The first and only confirmed Covid-19 coronavirus patient in London was diagnosed this week. And it turns out she took an Uber to the hospital to be tested for the virus. 

The woman, identified as a Chinese national who lives in London, had flown into the British capital from China over the weekend and, on Sunday, went to the hospital with symptoms of the Covid-19 coronavirus, according to The Guardian. Her diagnosis wasn’t confirmed until Wednesday. So far, nine coronavirus cases have been identified throughout the UK.

Because she took an Uber ride to the hospital, Uber had to act quickly to isolate the driver and thus the virus’ potential spread. The ride-share company had been alerted about the affected passenger by Public Health England after her diagnosis. 

“Out of an abundance of caution, we temporarily suspended the account of the driver who transported the individual to hospital, and we remain in close contact with Public Health England,” an Uber spokesperson said in an email statement.

Only the driver was affected in this instance as compared to a similar situation in Mexico City last week. In the Mexican capital, 240 Uber passenger accounts were suspended for two weeks, along with two driver accounts, after a coronavirus patient unwittingly rode in an Uber at least twice on Jan. 20 and 21 before he was diagnosed.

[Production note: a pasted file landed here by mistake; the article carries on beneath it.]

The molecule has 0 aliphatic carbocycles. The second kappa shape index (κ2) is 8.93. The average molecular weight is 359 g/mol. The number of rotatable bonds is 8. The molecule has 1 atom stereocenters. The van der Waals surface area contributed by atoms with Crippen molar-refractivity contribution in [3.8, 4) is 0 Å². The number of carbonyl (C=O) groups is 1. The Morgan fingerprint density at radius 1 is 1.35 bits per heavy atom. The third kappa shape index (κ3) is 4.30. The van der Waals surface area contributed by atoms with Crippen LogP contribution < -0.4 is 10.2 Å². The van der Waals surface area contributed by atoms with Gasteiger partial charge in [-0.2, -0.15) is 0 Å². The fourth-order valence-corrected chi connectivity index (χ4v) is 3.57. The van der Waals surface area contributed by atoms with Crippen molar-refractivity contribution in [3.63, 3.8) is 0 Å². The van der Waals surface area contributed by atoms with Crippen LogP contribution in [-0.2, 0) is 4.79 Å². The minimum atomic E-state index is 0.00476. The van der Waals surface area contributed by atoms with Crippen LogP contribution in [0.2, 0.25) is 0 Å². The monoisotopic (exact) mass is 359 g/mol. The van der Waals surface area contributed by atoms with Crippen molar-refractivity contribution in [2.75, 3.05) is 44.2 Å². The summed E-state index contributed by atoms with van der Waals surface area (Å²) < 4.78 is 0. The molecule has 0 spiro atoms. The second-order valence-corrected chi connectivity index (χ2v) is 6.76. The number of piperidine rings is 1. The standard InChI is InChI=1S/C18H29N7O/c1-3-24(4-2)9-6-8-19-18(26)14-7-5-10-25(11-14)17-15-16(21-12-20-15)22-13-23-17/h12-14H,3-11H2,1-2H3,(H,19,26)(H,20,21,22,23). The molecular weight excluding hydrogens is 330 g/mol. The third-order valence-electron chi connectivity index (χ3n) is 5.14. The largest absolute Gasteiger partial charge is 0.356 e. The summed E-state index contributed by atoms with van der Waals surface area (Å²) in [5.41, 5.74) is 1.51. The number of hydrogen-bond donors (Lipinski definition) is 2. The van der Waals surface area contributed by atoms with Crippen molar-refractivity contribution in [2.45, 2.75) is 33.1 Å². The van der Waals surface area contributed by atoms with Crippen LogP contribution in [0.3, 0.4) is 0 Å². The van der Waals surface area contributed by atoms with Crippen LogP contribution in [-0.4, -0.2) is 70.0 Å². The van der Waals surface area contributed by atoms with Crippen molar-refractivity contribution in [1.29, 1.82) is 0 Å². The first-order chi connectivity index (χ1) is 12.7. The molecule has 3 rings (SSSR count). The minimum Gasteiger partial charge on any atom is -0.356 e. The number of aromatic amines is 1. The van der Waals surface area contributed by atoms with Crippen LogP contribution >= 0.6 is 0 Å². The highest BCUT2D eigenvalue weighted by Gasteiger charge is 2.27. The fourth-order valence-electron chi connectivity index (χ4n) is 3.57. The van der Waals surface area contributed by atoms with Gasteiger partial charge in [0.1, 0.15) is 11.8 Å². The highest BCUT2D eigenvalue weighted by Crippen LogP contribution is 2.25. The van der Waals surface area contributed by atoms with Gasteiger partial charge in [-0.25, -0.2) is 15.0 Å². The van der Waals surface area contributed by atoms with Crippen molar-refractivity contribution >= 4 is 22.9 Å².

In Mexico City, the Mexico City Health Department was not alerted as swiftly about the diagnosis as in London. It wasn’t until early February that city officials knew a coronavirus patient had visited the city. The department alerted Uber a few weeks after the ride occurred so the potential for exposure to the virus had spread in the intervening weeks to hundreds of passengers who’d been in those two drivers’ cars.

Uber has a 24/7 safety portal for health officials to let the ride-share company know if there’s any risk for its drivers and passengers.

“We have a dedicated online portal for public health authorities to contact Uber for information about riders and drivers, and we will take action on any user accounts on the recommendation of those authorities,” Uber’s statement reads.

Competing ride-share company Lyft only operates in the U.S. and Canada, and hasn’t been affected by the coronavirus outbreak as of yet. 

In an email statement, Lyft spokesperson Dana Davis said, “…We are monitoring the situation closely and taking our cues from international and domestic public health experts. Our priority is to keep our riders, drivers and employees safe. We will continue to evaluate the situation, and base our policies and recommendations on official guidance.”

Taxi cab service Flywheel, which has operations throughout the U.S., said via email that none of its drivers had been affected by the coronavirus and were operating as usual.

In parts of China, where the virus originated and has struck the hardest with more than 1,300 deaths, ride-sharing apps, like Uber rival Didi, are completely suspended or severely limited. 





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